Summary: Review Topics

Key Concepts

  • The square root of a number is the number which, when multiplied by itself, gives the original number. Principal square roots are always positive and the square root of 0 is 0. You can only take the square root of values that are nonnegative. The square root of a perfect square will be an integer. Other square roots can be simplified by identifying factors that are perfect squares and taking their square root.
  •  A radical expression is a mathematical way of representing the nth root of a number. Square roots and cube roots are the most common radicals, but a root can be any number. To simplify radical expressions, look for exponential factors within the radical, and then use the property [latex] \sqrt[n]{{{x}^{n}}}=x[/latex] if n is odd, and [latex] \sqrt[n]{{{x}^{n}}}=\left| x \right|[/latex] if n is even to pull out quantities. All rules of integer operations and exponents apply when simplifying radical expressions.
  •  A radical can be expressed as an expression with a fractional exponent by following the convention [latex] \sqrt[n]{{{a}^{m}}}={{a}^{\frac{m}{n}}}[/latex]. Rewriting radicals using fractional exponents can be useful in simplifying some radical expressions. When working with fractional exponents, remember that fractional exponents are subject to all of the same rules as other exponents when they appear in algebraic expressions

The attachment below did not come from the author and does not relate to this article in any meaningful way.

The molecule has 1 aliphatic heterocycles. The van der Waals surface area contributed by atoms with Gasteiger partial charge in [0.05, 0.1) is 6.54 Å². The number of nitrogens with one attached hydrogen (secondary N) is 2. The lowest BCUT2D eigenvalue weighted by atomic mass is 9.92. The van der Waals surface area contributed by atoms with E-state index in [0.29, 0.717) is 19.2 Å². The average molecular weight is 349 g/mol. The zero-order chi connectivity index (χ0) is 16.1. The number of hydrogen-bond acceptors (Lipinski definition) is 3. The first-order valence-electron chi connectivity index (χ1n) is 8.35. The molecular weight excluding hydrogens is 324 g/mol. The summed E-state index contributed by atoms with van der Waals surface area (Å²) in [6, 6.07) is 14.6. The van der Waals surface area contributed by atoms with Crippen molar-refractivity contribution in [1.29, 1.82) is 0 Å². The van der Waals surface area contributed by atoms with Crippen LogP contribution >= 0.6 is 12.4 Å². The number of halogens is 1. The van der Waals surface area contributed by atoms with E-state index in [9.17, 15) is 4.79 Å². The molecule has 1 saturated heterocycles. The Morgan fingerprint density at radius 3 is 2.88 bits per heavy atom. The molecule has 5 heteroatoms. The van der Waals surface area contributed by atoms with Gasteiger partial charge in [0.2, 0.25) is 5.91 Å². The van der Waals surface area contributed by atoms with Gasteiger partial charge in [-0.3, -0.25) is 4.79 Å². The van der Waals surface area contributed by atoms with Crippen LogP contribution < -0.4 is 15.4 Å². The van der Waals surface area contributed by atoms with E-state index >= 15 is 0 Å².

• To find the prime factorization of a number, use the factor tree method to divide away small prime numbers until only prime factors remain. The product of those prime factors is the prime factorization of the number.
  • To find the least common multiple (LCM) of a list of numbers, write each number as a product of its prime factors, select the largest instance of each prime that appears in any one number, then multiply the selections together to obtain the LCM.
  • To add or subtract fractions, first rewrite each fraction as an equivalent fraction, all having the same denominator, then add or subtract the numerators and place the result over the common denominator.
    • [latex]\dfrac{a}{b}\pm\dfrac{c}{d} = \dfrac{ad \pm bc}{bd}[/latex]
  • To multiply fractions, place the product of the numerators over the product of the denominator.
    • [latex]\dfrac{a}{b}\cdot\dfrac{c}{d} = \dfrac {ac}{bd}[/latex]
  • To divide fractions, multiply the first fraction by the reciprocal of the second
    • [latex]\dfrac{a}{b}\div\dfrac{c}{d}=\dfrac{a}{b}\cdot\dfrac{d}{c}=\dfrac{ad}{bc}[/latex].
  • To simplify a fraction, rewrite the numerator and denominator as products of their prime factors, then cancel ratios of common factors until there are no more common factors between the top and the bottom.
  • Division by zero is undefined.
  • When applying the order of operations, first simplify inside grouping symbols, then evaluate exponents or radicals, then multiply or divide from left to right in the order each appears, and finally add or subtract from left to right in the order each appears.